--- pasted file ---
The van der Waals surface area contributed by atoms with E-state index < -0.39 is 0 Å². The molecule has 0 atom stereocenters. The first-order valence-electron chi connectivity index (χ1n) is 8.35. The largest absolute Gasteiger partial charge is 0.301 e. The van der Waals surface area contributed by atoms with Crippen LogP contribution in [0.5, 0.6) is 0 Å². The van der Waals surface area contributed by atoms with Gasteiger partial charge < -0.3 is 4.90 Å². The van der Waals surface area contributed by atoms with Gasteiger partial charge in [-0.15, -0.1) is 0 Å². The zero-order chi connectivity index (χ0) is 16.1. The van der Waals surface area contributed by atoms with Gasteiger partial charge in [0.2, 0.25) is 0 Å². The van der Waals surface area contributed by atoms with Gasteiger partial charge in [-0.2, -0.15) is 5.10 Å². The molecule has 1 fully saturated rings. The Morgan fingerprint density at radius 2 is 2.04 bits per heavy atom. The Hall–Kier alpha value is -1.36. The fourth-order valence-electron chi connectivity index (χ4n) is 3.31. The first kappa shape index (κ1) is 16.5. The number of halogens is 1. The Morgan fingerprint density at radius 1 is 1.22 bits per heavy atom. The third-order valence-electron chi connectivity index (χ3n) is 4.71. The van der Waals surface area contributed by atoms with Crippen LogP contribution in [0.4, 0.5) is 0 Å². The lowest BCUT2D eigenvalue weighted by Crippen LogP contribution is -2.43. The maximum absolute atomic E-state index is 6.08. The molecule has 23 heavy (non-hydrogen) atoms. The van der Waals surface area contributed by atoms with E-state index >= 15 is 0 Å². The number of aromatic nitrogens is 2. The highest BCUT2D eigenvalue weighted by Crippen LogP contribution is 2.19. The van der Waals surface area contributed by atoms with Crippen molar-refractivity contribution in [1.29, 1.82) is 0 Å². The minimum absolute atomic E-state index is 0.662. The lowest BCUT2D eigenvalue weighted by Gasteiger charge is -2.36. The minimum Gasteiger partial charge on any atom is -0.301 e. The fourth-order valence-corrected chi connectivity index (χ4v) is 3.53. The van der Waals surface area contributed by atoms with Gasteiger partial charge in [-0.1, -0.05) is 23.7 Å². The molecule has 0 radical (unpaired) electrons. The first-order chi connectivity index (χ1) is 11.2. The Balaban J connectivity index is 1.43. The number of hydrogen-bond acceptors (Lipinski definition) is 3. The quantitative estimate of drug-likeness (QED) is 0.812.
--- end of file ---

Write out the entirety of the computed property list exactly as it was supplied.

The van der Waals surface area contributed by atoms with E-state index < -0.39 is 0 Å². The molecule has 0 atom stereocenters. The first-order valence-electron chi connectivity index (χ1n) is 8.35. The largest absolute Gasteiger partial charge is 0.301 e. The van der Waals surface area contributed by atoms with Crippen LogP contribution in [0.5, 0.6) is 0 Å². The van der Waals surface area contributed by atoms with Gasteiger partial charge < -0.3 is 4.90 Å². The van der Waals surface area contributed by atoms with Gasteiger partial charge in [-0.15, -0.1) is 0 Å². The zero-order chi connectivity index (χ0) is 16.1. The van der Waals surface area contributed by atoms with Gasteiger partial charge in [0.2, 0.25) is 0 Å². The van der Waals surface area contributed by atoms with Gasteiger partial charge in [-0.2, -0.15) is 5.10 Å². The molecule has 1 fully saturated rings. The Morgan fingerprint density at radius 2 is 2.04 bits per heavy atom. The Hall–Kier alpha value is -1.36. The fourth-order valence-electron chi connectivity index (χ4n) is 3.31. The first kappa shape index (κ1) is 16.5. The number of halogens is 1. The Morgan fingerprint density at radius 1 is 1.22 bits per heavy atom. The third-order valence-electron chi connectivity index (χ3n) is 4.71. The van der Waals surface area contributed by atoms with Crippen LogP contribution in [0.4, 0.5) is 0 Å². The lowest BCUT2D eigenvalue weighted by Crippen LogP contribution is -2.43. The maximum absolute atomic E-state index is 6.08. The molecule has 23 heavy (non-hydrogen) atoms. The van der Waals surface area contributed by atoms with E-state index >= 15 is 0 Å². The number of aromatic nitrogens is 2. The highest BCUT2D eigenvalue weighted by Crippen LogP contribution is 2.19. The van der Waals surface area contributed by atoms with Crippen molar-refractivity contribution in [1.29, 1.82) is 0 Å². The minimum absolute atomic E-state index is 0.662. The lowest BCUT2D eigenvalue weighted by Gasteiger charge is -2.36. The minimum Gasteiger partial charge on any atom is -0.301 e. The fourth-order valence-corrected chi connectivity index (χ4v) is 3.53. The van der Waals surface area contributed by atoms with Gasteiger partial charge in [-0.1, -0.05) is 23.7 Å². The molecule has 0 radical (unpaired) electrons. The first-order chi connectivity index (χ1) is 11.2. The Balaban J connectivity index is 1.43. The number of hydrogen-bond acceptors (Lipinski definition) is 3. The quantitative estimate of drug-likeness (QED) is 0.812.